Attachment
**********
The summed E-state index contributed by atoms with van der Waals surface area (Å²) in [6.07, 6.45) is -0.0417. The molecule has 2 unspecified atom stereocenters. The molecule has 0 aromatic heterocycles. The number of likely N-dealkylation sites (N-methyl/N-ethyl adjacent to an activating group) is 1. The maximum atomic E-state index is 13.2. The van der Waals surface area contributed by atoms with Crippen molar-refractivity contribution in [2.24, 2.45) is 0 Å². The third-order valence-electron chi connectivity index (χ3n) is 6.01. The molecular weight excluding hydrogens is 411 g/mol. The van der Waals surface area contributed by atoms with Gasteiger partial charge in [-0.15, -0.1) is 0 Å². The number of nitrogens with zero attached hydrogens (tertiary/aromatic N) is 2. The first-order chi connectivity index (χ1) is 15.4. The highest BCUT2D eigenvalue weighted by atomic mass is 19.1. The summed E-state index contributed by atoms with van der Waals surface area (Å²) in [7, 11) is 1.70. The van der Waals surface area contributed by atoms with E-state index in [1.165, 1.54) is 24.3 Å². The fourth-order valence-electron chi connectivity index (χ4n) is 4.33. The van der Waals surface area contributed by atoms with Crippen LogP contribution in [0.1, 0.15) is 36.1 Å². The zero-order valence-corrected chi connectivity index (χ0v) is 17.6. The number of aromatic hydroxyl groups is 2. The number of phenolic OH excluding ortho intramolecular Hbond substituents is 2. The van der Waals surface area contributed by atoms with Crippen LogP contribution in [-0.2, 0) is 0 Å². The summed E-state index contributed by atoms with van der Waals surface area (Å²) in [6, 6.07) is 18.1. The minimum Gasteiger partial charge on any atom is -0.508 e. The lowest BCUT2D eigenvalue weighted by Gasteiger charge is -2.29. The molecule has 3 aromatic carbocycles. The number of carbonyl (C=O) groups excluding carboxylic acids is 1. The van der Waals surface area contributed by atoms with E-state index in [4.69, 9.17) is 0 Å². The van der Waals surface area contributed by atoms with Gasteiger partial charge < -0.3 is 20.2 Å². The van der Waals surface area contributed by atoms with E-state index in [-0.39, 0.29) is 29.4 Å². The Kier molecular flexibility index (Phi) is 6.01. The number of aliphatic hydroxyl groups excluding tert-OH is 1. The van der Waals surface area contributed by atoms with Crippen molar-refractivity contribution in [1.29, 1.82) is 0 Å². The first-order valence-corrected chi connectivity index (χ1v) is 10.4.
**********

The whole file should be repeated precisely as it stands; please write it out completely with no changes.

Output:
The summed E-state index contributed by atoms with van der Waals surface area (Å²) in [6.07, 6.45) is -0.0417. The molecule has 2 unspecified atom stereocenters. The molecule has 0 aromatic heterocycles. The number of likely N-dealkylation sites (N-methyl/N-ethyl adjacent to an activating group) is 1. The maximum atomic E-state index is 13.2. The van der Waals surface area contributed by atoms with Crippen molar-refractivity contribution in [2.24, 2.45) is 0 Å². The third-order valence-electron chi connectivity index (χ3n) is 6.01. The molecular weight excluding hydrogens is 411 g/mol. The van der Waals surface area contributed by atoms with Gasteiger partial charge in [-0.15, -0.1) is 0 Å². The number of nitrogens with zero attached hydrogens (tertiary/aromatic N) is 2. The first-order chi connectivity index (χ1) is 15.4. The highest BCUT2D eigenvalue weighted by atomic mass is 19.1. The summed E-state index contributed by atoms with van der Waals surface area (Å²) in [7, 11) is 1.70. The van der Waals surface area contributed by atoms with E-state index in [1.165, 1.54) is 24.3 Å². The fourth-order valence-electron chi connectivity index (χ4n) is 4.33. The van der Waals surface area contributed by atoms with Crippen LogP contribution in [0.1, 0.15) is 36.1 Å². The zero-order valence-corrected chi connectivity index (χ0v) is 17.6. The number of aromatic hydroxyl groups is 2. The number of phenolic OH excluding ortho intramolecular Hbond substituents is 2. The van der Waals surface area contributed by atoms with Crippen LogP contribution in [-0.2, 0) is 0 Å². The summed E-state index contributed by atoms with van der Waals surface area (Å²) in [6, 6.07) is 18.1. The minimum Gasteiger partial charge on any atom is -0.508 e. The lowest BCUT2D eigenvalue weighted by Gasteiger charge is -2.29. The molecule has 3 aromatic carbocycles. The number of carbonyl (C=O) groups excluding carboxylic acids is 1. The van der Waals surface area contributed by atoms with E-state index in [4.69, 9.17) is 0 Å². The van der Waals surface area contributed by atoms with Gasteiger partial charge < -0.3 is 20.2 Å². The van der Waals surface area contributed by atoms with E-state index in [-0.39, 0.29) is 29.4 Å². The Kier molecular flexibility index (Phi) is 6.01. The number of aliphatic hydroxyl groups excluding tert-OH is 1. The van der Waals surface area contributed by atoms with Crippen molar-refractivity contribution in [1.29, 1.82) is 0 Å². The first-order valence-corrected chi connectivity index (χ1v) is 10.4.